Sexual dimorphism, aka severe gonochorism, refers to different appearance and behavior between the sexes within a species. A species with high sexual dimorphism has very noticeable difference between e.g. males and females. For example, the irish elk had such high sexual dimorphism that it was maladaptive, possibly being a major contributing factor in the extinction of the species.
Arguments on sexual dimorphism[edit | edit source]
Otto Weininger argued that in humans, the less sexually dimorphic the genders, the less of a problem female sexual liberation becomes. Whereas, if there is high sexual dimorphism in humans, female sexual liberation leads to agitation, domestic abuse against husbands, and corruption of the arts and science by feminine women only expressing vanity and seeking male attention.
The famous MRA Warren Farrell argued that in humans sexual dimorphism could lead to a fisherian runaway and extinction of the species if females continue to select for, "killer-hunter", type men with the advent of nuclear technology, though some think this is hysterical and overblown.
Causes of sexual dimorphism[edit | edit source]
Since males and females are mostly subject to the same survival selection, one would expect them to be very similar. Any dissimilarity must hence have a different origin than survival selection. One diver of sexual dimorphism may be sexual selection as proposed by Darwin (1858, 1871), i.e. that mate preferences evolved that shaped the phenotype for each sex differently often merely resulting in ornament rather than in functional changes. Sexual selection can result in runaway selection which can exaggerate the ornament and the mate preferences for it.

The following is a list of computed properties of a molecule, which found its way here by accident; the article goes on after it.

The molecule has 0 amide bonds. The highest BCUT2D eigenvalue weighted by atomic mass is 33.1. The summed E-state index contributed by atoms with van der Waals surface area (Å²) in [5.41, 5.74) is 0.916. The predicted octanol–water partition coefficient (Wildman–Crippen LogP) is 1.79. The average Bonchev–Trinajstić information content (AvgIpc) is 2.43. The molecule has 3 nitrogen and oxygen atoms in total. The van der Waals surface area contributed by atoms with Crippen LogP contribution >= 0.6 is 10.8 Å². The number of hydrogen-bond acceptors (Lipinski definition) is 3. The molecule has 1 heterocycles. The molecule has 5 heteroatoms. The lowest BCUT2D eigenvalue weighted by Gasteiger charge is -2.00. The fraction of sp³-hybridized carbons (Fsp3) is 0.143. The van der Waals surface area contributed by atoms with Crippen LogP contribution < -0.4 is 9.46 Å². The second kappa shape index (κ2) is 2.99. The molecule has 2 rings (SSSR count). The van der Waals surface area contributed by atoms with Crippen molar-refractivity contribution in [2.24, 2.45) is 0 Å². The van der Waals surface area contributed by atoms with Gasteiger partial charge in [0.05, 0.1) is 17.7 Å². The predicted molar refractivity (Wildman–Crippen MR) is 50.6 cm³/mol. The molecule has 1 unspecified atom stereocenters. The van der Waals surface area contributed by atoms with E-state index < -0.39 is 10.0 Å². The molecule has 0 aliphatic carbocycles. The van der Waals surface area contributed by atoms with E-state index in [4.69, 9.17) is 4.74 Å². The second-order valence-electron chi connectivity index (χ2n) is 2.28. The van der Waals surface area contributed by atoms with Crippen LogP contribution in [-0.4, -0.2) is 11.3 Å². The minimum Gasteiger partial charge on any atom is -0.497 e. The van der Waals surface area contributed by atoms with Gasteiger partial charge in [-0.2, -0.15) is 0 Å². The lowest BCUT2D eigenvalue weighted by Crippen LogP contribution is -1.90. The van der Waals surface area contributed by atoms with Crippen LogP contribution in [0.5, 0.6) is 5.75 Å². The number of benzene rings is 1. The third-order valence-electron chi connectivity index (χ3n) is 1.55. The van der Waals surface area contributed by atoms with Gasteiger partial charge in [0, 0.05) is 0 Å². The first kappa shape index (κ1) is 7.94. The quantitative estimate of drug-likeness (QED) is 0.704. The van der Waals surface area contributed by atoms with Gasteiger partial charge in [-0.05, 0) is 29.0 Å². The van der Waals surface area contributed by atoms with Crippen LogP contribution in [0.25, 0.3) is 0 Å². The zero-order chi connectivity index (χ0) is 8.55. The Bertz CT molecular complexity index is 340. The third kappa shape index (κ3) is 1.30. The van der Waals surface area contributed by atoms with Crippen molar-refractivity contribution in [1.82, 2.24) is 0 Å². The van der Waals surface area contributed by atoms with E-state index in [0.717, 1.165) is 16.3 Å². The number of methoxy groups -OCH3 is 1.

Another driver may be differential parental investment, i.e. that each sex has different sexual investment in the offspring and thus different mate preferences (e.g. women for a providing male) and is subject to different survival selection (e.g. pregnant women dying of different diseases and at higher rate than men). This mainly explains the dimophism in that women are choosy and men compete.
Sexual dimorphism and dimorphic mate preferences result in different kind of intrasexual competition for each sex, e.g. men competing with resources and physical power, and women competing merely in looks and with more gossip rather than physical power. Intrasexual competition, in turn can increase sexual dimorphism, e.g. by males evolving to be stronger and taller to achieve high status.
References[edit | edit source]
See also[edit | edit source]
- Facial Aesthetics: Concepts and Clinical Diagnosis
- Facial masculinity
- Estrogen Levels
- The Myth of Male Power
- List of aesthetics